SC Johnson Introduces West Nile Virus Education Center; Research and Resources Dedicated to Preventing This Mosquito-Borne Disease

RACINE, Wis. -- While mosquitoes can be pests during outdoor activities, they can also be carriers of West Nile virus, a potentially fatal disease that claimed more than 200 lives last year.(1)

In preparation for this year's mosquito season, SC Johnson is introducing a new center to help educate the public and advance the science on topics related to the prevention of West Nile virus. The OFF! West Nile Virus Education Center is a division of SC Johnson's Entomology Research Center, the largest, state-of-the-art private entomology research facility in the United States.

Experts at the center will be able to provide publicly available research and education materials on West Nile virus.

"You might say that bugs are our business, and they have been for more than 40 years," said Robert J. Kopanic, PhD, a research scientist at the OFF! West Nile Virus Education Center. "We're dedicated to this issue and we want to play our role in protecting the public. Prevention is critical, so we're hoping to raise awareness of the steps you can take to avoid mosquito-borne illness."

SC Johnson has been at the forefront of strategies to protect against mosquitoes and other biting insects. For more than 40 years, the company has been a leader in producing personal repellents containing DEET (N,N-diethyl- meta-toluamide), the most effective and best-studied insect repellent available.(2)

To protect against West Nile virus, the Centers for Disease Control and Prevention (CDC) recommend using DEET -- citing studies that indicate only products that contain DEET offer long-lasting protection after a single application. Research published in the New England Journal of Medicine (3) concluded that DEET is the most effective insect repellent on the market. The authors of the study describe DEET as the "gold standard" of protection against mosquitoes that could transmit disease.

"Fears over West Nile virus shouldn't keep people from enjoying the nice weather and spending time outdoors," said Kopanic. "You just need to take certain precautions, such as spraying a DEET-based repellent on your clothing and exposed skin before any outdoor activities."

Kopanic predicts that West Nile virus may likely follow the same pattern as last year -- with confirmed cases beginning in the spring and peaking toward the end of summer. His hope is that the problem will not appear in epidemic proportions like last year -- with nearly 4,000 cases reported (4) -- due in part to the increased awareness of the benefits of DEET-based repellents.

The OFF! West Nile Virus Education Center recommends the following steps to protect against West Nile virus this year:

-- Use a DEET-based repellent. When you go outdoors, apply an insect

repellent that contains DEET to your exposed skin. Look in the

ingredient list for N,N-diethy-meta-toluamide. According to the CDC,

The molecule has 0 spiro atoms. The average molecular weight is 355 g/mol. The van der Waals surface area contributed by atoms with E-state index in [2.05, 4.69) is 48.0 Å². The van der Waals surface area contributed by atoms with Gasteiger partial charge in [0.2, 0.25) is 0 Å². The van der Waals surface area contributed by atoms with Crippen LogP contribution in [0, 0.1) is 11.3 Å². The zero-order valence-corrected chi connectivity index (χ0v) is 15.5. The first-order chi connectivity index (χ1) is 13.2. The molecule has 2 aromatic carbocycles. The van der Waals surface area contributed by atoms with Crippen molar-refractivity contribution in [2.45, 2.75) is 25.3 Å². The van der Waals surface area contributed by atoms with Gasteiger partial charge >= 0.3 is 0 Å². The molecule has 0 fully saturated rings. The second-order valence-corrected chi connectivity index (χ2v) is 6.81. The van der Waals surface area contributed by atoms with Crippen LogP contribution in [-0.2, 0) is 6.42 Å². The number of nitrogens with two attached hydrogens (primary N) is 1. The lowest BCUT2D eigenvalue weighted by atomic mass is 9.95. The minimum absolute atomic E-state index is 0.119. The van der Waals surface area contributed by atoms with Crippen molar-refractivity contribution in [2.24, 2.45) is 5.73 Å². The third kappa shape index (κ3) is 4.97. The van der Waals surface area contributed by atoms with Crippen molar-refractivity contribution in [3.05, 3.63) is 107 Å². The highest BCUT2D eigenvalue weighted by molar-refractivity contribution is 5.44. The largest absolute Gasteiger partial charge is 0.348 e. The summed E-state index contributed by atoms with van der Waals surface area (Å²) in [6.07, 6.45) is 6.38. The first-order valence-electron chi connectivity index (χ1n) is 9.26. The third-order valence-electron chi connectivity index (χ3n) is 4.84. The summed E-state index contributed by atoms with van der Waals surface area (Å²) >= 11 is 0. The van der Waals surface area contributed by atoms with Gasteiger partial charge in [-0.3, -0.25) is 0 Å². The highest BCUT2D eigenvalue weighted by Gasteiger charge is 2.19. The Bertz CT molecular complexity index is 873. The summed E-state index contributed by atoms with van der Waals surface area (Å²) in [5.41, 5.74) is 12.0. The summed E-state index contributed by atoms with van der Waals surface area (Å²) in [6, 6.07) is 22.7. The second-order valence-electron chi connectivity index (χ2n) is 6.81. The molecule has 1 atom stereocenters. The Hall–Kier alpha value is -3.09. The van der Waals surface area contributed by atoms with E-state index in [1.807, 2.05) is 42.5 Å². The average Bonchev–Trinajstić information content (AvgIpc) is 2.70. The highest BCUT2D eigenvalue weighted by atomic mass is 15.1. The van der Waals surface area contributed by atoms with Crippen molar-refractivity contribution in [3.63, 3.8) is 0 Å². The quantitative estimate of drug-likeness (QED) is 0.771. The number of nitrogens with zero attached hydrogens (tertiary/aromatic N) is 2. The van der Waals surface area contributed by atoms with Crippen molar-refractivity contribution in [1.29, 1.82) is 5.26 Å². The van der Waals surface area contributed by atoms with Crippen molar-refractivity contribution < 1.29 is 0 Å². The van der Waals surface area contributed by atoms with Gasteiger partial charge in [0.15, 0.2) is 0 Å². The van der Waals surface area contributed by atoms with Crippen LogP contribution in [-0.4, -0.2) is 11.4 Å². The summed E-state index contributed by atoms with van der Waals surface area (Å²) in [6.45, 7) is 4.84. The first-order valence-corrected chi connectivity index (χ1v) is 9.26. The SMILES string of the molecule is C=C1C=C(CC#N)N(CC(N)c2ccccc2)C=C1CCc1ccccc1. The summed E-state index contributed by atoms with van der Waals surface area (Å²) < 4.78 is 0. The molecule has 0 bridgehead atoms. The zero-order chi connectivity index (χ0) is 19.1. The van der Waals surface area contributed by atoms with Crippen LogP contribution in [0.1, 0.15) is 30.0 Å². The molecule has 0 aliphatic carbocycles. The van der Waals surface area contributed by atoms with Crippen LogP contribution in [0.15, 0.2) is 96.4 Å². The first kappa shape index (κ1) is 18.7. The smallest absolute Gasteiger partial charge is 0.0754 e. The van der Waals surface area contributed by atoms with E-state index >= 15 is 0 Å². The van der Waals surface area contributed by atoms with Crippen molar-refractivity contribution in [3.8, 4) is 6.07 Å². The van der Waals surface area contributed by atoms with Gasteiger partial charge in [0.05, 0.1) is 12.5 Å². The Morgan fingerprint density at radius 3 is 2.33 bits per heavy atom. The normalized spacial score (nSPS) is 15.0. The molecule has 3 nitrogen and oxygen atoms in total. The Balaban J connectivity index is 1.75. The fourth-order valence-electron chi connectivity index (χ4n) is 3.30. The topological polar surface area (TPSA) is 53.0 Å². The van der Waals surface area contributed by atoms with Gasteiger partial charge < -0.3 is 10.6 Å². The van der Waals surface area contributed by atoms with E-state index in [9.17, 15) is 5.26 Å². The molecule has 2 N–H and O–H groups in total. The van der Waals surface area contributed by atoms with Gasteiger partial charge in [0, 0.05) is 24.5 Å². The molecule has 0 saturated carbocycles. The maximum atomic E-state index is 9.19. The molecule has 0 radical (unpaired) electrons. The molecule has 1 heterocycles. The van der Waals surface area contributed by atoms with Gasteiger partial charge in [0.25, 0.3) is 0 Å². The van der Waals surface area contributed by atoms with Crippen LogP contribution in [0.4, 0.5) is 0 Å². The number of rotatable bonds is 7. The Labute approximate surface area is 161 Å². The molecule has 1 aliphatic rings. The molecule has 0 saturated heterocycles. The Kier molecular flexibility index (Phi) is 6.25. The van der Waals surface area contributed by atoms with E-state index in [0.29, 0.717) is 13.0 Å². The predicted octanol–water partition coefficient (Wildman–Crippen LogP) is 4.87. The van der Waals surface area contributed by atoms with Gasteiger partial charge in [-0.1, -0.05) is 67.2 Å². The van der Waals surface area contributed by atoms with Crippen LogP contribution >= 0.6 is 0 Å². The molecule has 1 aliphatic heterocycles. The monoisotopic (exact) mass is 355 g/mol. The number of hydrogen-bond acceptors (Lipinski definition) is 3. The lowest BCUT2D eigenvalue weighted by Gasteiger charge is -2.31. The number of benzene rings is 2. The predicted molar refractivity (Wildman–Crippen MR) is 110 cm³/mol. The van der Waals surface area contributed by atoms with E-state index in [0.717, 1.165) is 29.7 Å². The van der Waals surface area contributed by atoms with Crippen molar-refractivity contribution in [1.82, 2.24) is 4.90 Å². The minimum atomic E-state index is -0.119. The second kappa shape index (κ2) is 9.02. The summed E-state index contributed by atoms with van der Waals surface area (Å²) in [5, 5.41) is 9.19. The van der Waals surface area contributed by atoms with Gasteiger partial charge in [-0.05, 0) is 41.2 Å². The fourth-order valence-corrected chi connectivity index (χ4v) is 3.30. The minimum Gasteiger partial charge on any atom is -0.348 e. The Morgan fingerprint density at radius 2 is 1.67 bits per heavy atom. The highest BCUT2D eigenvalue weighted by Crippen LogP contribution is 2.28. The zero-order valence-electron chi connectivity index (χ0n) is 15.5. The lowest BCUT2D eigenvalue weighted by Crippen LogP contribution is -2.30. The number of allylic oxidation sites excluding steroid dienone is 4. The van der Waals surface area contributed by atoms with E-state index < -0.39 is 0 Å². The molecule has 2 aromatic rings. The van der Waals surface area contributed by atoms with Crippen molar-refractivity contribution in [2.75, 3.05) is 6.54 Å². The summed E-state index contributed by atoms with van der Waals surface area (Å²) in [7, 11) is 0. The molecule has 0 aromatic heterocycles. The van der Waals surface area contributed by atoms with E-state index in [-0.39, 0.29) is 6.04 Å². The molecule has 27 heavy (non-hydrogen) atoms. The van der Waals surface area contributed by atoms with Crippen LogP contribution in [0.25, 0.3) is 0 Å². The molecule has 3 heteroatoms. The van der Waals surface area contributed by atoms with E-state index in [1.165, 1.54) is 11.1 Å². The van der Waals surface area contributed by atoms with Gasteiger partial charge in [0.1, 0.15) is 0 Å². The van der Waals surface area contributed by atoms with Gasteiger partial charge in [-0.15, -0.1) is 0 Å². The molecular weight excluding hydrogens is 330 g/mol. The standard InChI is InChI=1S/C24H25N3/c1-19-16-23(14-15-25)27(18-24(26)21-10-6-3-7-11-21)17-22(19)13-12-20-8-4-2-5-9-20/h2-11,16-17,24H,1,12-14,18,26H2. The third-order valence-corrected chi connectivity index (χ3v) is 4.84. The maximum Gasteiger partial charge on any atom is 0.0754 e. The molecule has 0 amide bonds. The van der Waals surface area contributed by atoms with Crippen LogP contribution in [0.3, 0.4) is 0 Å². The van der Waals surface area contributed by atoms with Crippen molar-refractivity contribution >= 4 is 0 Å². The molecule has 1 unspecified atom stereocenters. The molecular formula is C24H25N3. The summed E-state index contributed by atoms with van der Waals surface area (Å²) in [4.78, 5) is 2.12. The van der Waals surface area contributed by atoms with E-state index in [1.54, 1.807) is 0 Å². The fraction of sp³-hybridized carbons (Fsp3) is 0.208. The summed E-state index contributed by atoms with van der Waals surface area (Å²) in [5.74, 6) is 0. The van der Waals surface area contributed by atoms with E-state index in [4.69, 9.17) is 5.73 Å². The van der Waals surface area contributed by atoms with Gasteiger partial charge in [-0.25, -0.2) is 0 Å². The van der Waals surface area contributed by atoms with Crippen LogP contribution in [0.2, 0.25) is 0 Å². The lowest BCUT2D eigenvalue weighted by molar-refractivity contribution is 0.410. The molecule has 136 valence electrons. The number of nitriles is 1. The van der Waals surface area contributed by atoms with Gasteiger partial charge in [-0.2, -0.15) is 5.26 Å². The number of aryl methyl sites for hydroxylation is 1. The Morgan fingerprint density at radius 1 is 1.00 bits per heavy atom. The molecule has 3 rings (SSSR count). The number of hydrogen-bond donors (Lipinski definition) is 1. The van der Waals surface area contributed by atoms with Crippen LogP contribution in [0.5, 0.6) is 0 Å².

repellents containing a higher concentration of an active ingredient

(such as DEET) provide longer-lasting protection.

-- Watch out for standing water. Mosquitoes breed in swamps, ponds and

anything that holds water. To minimize mosquitoes around your home,

change water in birdbaths at least twice a week, empty children's pools

when not in use, drain water from pool covers and clean out your rain

gutters regularly.

-- Cover up. Whenever possible, wear protective clothing such as long

sleeves, long pants and socks while outdoors. Also, wear light-colored

clothes since mosquitoes are attracted to dark colors that absorb more

heat.

-- Spray your clothing. In addition to your exposed skin, spray your

clothes with repellents containing DEET because mosquitoes can bite

through thin material.

-- Keep them out. Fix or install window and door screens so mosquitoes

cannot get indoors. Place mosquito netting over infant carriers to

protect your baby when you are outdoors.

-- Be cautious during peak biting time. Be careful after a heavy rain,

during periods of heavy cloud cover and between dusk and dawn, when

mosquitoes are most active.

For more information about how to protect yourself against West Nile virus, visit www.mosquitoes.com .

References:

(1) As of January 22, 2003 these are the human case totals that have been

reported to Centers for Disease Control and Prevention (CDC)/Arbonet

or compiled in direct communication with state and local health

officials.

(2) Fradin MS and Day JF. Comparative efficacy of insect repellents

against mosquito bites. N Engl J Med. 2002; 347:13-8.

(3) Fradin MS and Day JF. Comparative efficacy of insect repellents

against mosquito bites. N Engl J Med. 2002; 347:13-8.

(4) As of January 22, 2003 these are the human case totals that have been

reported to Centers for Disease Control and Prevention (CDC)/Arbonet

or compiled in direct communication with state and local health

officials.

Source: SC Johnson

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